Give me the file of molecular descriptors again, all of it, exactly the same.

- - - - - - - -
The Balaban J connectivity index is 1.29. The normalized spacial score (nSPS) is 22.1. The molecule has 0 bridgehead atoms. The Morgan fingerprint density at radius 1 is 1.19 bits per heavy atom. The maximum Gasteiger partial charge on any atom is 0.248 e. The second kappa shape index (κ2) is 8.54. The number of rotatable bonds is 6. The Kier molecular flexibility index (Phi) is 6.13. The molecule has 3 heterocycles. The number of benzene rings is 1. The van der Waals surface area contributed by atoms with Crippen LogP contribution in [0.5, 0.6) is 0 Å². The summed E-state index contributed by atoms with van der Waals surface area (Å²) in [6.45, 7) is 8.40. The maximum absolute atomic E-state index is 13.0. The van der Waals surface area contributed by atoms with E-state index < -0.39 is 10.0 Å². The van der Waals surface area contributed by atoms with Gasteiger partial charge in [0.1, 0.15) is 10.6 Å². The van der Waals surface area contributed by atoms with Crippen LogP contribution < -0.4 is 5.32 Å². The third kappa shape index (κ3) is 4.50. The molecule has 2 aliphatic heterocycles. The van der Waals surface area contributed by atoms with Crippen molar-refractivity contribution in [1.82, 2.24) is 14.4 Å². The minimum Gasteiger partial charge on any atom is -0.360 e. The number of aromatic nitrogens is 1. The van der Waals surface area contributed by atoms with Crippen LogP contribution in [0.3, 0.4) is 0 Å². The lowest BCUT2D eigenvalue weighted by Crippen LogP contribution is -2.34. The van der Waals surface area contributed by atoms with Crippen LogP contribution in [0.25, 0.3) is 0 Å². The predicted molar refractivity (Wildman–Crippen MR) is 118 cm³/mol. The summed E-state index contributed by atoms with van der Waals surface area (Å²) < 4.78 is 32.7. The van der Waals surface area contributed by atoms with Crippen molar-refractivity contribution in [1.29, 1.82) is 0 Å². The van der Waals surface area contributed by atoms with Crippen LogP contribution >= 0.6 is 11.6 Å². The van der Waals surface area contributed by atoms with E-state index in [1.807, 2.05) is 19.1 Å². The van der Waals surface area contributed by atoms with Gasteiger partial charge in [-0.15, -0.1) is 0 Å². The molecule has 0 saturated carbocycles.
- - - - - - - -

The Balaban J connectivity index is 1.29. The normalized spacial score (nSPS) is 22.1. The molecule has 0 bridgehead atoms. The Morgan fingerprint density at radius 1 is 1.19 bits per heavy atom. The maximum Gasteiger partial charge on any atom is 0.248 e. The second kappa shape index (κ2) is 8.54. The number of rotatable bonds is 6. The Kier molecular flexibility index (Phi) is 6.13. The molecule has 3 heterocycles. The number of benzene rings is 1. The van der Waals surface area contributed by atoms with Crippen LogP contribution in [0.5, 0.6) is 0 Å². The summed E-state index contributed by atoms with van der Waals surface area (Å²) in [6.45, 7) is 8.40. The maximum absolute atomic E-state index is 13.0. The van der Waals surface area contributed by atoms with E-state index < -0.39 is 10.0 Å². The van der Waals surface area contributed by atoms with Gasteiger partial charge in [0.1, 0.15) is 10.6 Å². The van der Waals surface area contributed by atoms with Crippen LogP contribution < -0.4 is 5.32 Å². The third kappa shape index (κ3) is 4.50. The molecule has 2 aliphatic heterocycles. The van der Waals surface area contributed by atoms with Crippen molar-refractivity contribution in [1.82, 2.24) is 14.4 Å². The minimum Gasteiger partial charge on any atom is -0.360 e. The number of aromatic nitrogens is 1. The van der Waals surface area contributed by atoms with Crippen LogP contribution in [0.3, 0.4) is 0 Å². The lowest BCUT2D eigenvalue weighted by Crippen LogP contribution is -2.34. The van der Waals surface area contributed by atoms with Crippen LogP contribution in [0.25, 0.3) is 0 Å². The predicted molar refractivity (Wildman–Crippen MR) is 118 cm³/mol. The summed E-state index contributed by atoms with van der Waals surface area (Å²) < 4.78 is 32.7. The van der Waals surface area contributed by atoms with Crippen molar-refractivity contribution in [1.29, 1.82) is 0 Å². The van der Waals surface area contributed by atoms with Crippen LogP contribution >= 0.6 is 11.6 Å². The van der Waals surface area contributed by atoms with E-state index in [1.807, 2.05) is 19.1 Å². The van der Waals surface area contributed by atoms with Gasteiger partial charge in [-0.15, -0.1) is 0 Å². The molecule has 0 saturated carbocycles.